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Say Hello to Emma Wilson- Woody’s Food Stylist

Say Hello to Emma Wilson- Woody’s Food Stylist

emma-wilson-woodys

 

In honour of Women’s Month, we’re profiling one of the food industry’s most popular food stylists and recipe developers, Emma Wilson from Eat with Emma.

After obtaining a Diploma in Food & Beverage Management and later a Degree in Consumer Sciences and Nutrition, Emma spent the early part of her career in the Catering field, responsible for menu planning and staff training. Since then, she has become and international food stylist and worked with industry greats, such as  Lisa Clark, Justine Kiggen, Fay Lewis and Vanessa Hickey.

Emma Wilson is also a part of the Woody’s family ( you can check out her work on the Woody’s Recipes page), so not only did we want to celebrate her achievements, but we also wanted to get to know her a little better.

 

 

1. What does Women’s Month mean to you?

A celebration of inner strength and resilience that woman possess to overcome life adversity and still have the softness to melt the hardest of hearts.

 

2. What’s your advice for anyone who wants to get started in food industry?

The food industry is so vast, and I would suggest to do some shadow work (maybe as an intern) in the particular job that you would be interested in doing. This way you get to see first-hand if this is something you could see yourself doing rather than studying and then only finding out this is something you don’t want to do. And my second piece of advice would be to not be afraid to ask for help.

 

3. Aside from nutrition, what role do you think food plays in families and societies at large?

Food brings people together; it is something we ALL need in our lives and is often a way we share our time with people. To feed people or to be fed by someone is a very primal and nurturing need and powerful to build bonds. 

 

4. What is your approach to a food styling shoot? Is it important to convey a story in the styling and images?

This very much depends on the brief. But I think it has more to do with who your target audience is. If I have a brief for working moms for weekday meals, I’m not going to develop a recipe that’s for roasts that take 2-3 hours to cook! Same goes for single people, you need to have their needs and wants in mind when developing and shooting. Placing yourself in those unique situations is often the key points to success in a food shoot.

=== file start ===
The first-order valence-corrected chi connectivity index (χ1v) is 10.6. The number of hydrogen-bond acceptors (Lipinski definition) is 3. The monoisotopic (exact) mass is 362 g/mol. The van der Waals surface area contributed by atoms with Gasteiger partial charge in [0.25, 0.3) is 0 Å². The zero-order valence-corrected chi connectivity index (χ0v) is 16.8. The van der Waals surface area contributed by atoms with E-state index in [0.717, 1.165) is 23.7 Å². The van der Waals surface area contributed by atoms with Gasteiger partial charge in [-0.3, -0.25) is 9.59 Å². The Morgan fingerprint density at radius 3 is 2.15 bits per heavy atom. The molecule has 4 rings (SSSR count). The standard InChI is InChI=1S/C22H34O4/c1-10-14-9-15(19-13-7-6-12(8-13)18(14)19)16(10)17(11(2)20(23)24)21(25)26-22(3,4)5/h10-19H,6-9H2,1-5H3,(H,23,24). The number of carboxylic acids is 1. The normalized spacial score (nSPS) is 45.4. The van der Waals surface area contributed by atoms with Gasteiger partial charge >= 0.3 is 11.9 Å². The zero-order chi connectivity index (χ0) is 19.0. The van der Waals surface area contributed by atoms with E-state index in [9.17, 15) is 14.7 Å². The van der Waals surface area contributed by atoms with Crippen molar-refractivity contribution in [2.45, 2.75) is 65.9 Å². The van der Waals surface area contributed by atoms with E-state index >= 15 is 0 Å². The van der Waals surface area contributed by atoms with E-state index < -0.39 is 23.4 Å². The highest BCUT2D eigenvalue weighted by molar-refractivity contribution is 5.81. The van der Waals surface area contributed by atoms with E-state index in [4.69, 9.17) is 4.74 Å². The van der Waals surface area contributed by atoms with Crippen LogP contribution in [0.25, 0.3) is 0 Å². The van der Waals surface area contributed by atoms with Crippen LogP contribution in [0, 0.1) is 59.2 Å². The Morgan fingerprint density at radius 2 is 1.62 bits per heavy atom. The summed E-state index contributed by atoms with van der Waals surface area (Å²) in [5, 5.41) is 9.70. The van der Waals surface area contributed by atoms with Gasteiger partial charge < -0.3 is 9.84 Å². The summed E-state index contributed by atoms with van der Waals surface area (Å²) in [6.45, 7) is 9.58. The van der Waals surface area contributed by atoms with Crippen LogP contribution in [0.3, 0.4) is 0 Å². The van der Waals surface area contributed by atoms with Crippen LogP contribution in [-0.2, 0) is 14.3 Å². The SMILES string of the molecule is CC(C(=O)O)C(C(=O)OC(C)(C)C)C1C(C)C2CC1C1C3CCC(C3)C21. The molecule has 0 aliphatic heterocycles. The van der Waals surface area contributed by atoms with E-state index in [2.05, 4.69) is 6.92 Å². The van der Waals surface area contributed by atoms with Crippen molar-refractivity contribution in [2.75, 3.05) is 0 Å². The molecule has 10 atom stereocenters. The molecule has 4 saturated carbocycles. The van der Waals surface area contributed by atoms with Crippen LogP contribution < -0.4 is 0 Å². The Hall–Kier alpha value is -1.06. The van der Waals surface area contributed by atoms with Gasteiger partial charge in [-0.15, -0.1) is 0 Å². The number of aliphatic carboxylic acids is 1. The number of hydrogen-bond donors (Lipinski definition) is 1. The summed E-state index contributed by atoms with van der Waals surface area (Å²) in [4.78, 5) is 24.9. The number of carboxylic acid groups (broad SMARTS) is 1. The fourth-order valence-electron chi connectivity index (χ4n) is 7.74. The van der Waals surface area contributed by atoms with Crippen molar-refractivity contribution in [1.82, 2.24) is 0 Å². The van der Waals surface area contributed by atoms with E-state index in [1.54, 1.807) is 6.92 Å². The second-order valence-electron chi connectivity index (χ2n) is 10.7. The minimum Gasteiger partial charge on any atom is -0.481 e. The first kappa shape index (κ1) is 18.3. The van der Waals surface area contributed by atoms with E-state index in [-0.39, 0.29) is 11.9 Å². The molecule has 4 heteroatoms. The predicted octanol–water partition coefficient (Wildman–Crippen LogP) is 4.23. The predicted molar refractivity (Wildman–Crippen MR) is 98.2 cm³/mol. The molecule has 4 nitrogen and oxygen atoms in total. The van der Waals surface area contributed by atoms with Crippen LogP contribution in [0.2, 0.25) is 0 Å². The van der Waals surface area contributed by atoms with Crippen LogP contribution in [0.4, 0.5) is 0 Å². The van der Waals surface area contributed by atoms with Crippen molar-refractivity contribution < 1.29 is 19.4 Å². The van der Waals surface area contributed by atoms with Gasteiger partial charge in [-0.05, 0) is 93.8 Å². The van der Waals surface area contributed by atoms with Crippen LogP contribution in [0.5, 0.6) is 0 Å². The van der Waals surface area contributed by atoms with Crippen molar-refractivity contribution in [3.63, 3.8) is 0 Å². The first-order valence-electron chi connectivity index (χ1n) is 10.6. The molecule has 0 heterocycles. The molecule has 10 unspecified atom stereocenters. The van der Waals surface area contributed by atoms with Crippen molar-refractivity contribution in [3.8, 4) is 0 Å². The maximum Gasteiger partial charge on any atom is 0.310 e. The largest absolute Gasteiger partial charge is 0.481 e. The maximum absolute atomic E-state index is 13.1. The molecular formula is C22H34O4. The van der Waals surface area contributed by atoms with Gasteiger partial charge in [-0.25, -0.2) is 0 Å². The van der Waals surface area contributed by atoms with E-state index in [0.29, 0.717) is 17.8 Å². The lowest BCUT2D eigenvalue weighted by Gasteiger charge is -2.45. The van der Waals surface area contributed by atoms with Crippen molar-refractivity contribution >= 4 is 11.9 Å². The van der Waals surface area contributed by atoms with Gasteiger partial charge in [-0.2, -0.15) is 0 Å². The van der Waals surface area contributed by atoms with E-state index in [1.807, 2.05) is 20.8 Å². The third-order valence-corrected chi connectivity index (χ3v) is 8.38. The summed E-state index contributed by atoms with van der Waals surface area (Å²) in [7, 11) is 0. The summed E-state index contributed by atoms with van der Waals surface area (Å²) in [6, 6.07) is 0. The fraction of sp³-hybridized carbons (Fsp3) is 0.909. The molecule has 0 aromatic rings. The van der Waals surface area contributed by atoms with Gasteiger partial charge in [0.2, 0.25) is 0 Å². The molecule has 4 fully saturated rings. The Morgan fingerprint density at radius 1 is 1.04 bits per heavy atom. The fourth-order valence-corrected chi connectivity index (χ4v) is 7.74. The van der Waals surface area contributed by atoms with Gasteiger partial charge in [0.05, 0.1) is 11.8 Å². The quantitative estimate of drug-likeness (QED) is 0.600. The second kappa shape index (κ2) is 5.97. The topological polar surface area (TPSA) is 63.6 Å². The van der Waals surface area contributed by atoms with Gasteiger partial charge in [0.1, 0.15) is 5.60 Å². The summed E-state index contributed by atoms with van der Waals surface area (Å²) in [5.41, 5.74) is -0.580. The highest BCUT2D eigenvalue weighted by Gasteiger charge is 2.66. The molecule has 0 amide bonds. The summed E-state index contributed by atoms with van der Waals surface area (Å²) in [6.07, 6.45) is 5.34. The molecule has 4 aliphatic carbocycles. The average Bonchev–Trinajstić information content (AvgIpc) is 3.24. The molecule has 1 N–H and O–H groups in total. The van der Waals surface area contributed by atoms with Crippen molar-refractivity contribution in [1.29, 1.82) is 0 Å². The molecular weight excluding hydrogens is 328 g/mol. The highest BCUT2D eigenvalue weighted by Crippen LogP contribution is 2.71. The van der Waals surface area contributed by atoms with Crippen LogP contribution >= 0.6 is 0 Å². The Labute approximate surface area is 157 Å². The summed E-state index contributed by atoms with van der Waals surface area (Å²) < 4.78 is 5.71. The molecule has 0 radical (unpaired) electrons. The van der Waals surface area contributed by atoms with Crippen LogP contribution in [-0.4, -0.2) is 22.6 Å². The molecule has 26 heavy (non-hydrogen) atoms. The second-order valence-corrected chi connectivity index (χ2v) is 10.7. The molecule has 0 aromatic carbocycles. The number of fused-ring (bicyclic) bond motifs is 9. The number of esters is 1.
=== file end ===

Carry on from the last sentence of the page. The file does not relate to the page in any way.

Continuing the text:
5. What does being a “Foodie influencers” mean?

To me being a foodie influencer is not a popularity contest to see how how many followers you can gain. It’s important to back it up with experience and knowledge. The foodie influencers that I follow are living and breathing their brand and message so they are worthy of being followed, but there are some that have very little knowledge of the craft and dedication in this business and that I feel is unfair. Having said that, I do believe they are a necessary entity in today’s business arena. You just have to be selective.

 

6. When inspiration is running low, what are your go-to solutions?

TRAVEL! Whether its local places that are an hour or 2 hours away or a physically trip overseas to a foreign land. Colours, techniques, smells and tastes are what inspire me. And if all else fails… there is Pinterest 🙂

 

7. What’s your favourite way to enjoy Woody’s bacon?

In all honesty, I like crispy, crispy streaky bacon with smashed avo and poached eggs. Failing that, I do love bacon with roasted Brussel sprouts.

 

8. What’s the most bizarre thing you’ve been asked to make?

It would be hard to narrow down! On TV commercials I generally have to make a lot of fake food purely because the normal product wouldn’t withstand the lights. But probably to date, the most bizarre thing is making a cottage cheese mousse using aqueous cream and gelatin! This was NOT an easy task at all as the texture had to be JUST right.

 

9. Is there a foodie trend that you wish would just go away?

Anything unicorn or rainbow. I’m over it.

 

10. Who are your fantasy dinner guests?

(Food writer and journalist) Nigel Slater, my maternal grandfather (who I never met, but was an excellent baker) and Meryl Streep.

 

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Styling by Emma Wilson from Eat with Emma.